My kinda Pastis

Fall is a time for festivals, and many of them have a harvest theme.  In St Nazaire de Ladarez the festival is called Fete de la Noisette, celebrating the hazelnuts which are locally grown.  A bit of history to start with:  during the winter of 1709 temperatures dropped very low, and the olive trees froze.  The farmers decided to diversify and planted hazel trees to provide a cash crop, and from 1722 organised the sale of the totality of their crop in one lot, in order to get the best price.  In 1833 a total of 137 farmers founded a company for the sale of their hazelnuts.

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Fast forward to today:  hazelnuts are no longer a cash crop, but there are still a good number of trees, and the Fete de la Noisette is keeping traditions alive – not least the tradition of the Pastis.  No, not the drink but a kind of cake, made of puff pastry and filled with hazelnuts.  Pastis is an Occitan word, meaning “mixture”, and in this case a secret mixture is sandwiched between two sheets of puff pastry.  Generally a Pastis was a cake prepared for special occasions and festivals, and different villages have their own recipes, all kept secret and usually passed from one generation to another.  In Thezan les Beziers the Pastis is prepared with almonds, in Laurens with walnuts, and in Pailhes with almonds and apples, but we are in St Nazaire, so it’s with hazelnuts.

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If you want to try your hand at it, my recommendation is to use a recipe along the lines of a Galette des Rois, substitute hazelnuts for almonds, and use less butter.  The top of the Pastis was brushed with something tasting of orange, or perhaps the sugar used for the dusting was orange flavoured.  In any case I’m sure you’ll have a delicious tasting cake!!

When I arrived at the fete, everyone was still in church for the blessing of the harvest and the Pastis of course.  Even so, a good many people were about and some of the stalls were doing brisk trade.

There was a fair amount of hazelnut related food, such as the hazelnut pastries made by one of the local associations.

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And there were chestnuts of course – freshly roasted, of course, and to be enjoyed with a glass of wine.

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Once everyone had left church I took a quick look – from the outside it looked rather austere, and I am guessing that it was re-built during a prosperous period in the 19th century.

The cafe Aux Acacias just across the road from the church was humming;  they had set up a bar outside and were selling drinks and plates of grilled sausages with fries.  Guess what I had for lunch?? 🙂  A band was entertaining us with jazz music and the sun was shining – what could be better?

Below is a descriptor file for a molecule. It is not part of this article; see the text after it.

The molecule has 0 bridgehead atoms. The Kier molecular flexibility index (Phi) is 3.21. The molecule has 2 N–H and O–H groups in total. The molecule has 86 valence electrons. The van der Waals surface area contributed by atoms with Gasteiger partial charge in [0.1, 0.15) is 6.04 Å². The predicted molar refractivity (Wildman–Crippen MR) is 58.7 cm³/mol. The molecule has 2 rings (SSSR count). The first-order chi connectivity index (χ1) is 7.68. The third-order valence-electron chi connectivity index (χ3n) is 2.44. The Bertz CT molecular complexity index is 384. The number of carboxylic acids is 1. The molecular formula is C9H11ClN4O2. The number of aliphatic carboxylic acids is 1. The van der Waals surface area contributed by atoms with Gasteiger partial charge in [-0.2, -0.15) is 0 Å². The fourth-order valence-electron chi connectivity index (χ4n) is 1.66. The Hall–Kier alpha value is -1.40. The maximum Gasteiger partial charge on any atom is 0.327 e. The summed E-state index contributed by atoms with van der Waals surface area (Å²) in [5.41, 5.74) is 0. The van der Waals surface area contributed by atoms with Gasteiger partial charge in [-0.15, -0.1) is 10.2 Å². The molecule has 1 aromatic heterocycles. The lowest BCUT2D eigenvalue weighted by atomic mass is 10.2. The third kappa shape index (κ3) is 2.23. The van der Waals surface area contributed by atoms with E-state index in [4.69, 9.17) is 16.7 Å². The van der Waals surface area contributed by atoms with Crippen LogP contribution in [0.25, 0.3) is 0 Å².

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After lunch a walk around the village was called for and there were many interesting things to discover.  La Ruche du Midi was a cooperative society based in Beziers, which once operated 250+ grocery stores in the area.

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At some point St Nazaire must have been quite prosperous, judging by the beautiful ironwork on many facades.

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The tower is the best preserved part of the medieval castle of the village.

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I think I surprised kitty at first, but he/she was very patient with me!

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Back at the fete the children were entertained with rides around the village.

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Before heading back to the car I bought some apples from Mr Hortala, who has his orchards in Plaussenous (you try and pronounce that!!).  They were delicious!

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My car was parked just next door to the cemetery.  Whenever I have the time I will always have a look around a cemetery.  There’s always so much to discover, and the graveyard in St Nazaire was no exception.  It is arranged on several levels because of the hilly terrain, and there were beautiful flowers and some interesting monuments.

And just before I left I discovered this little creature.  It was sitting on a Chrysanthemum flower and had a kind of triumphant look on its face, or was that a look of relief? 😉

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12 thoughts on “My kinda Pastis

  1. I am so happy to have found your blog. I worked in South of France and visited Languedoc, your blog brought back so many memories! Great pictures and interesting facts, thank you.

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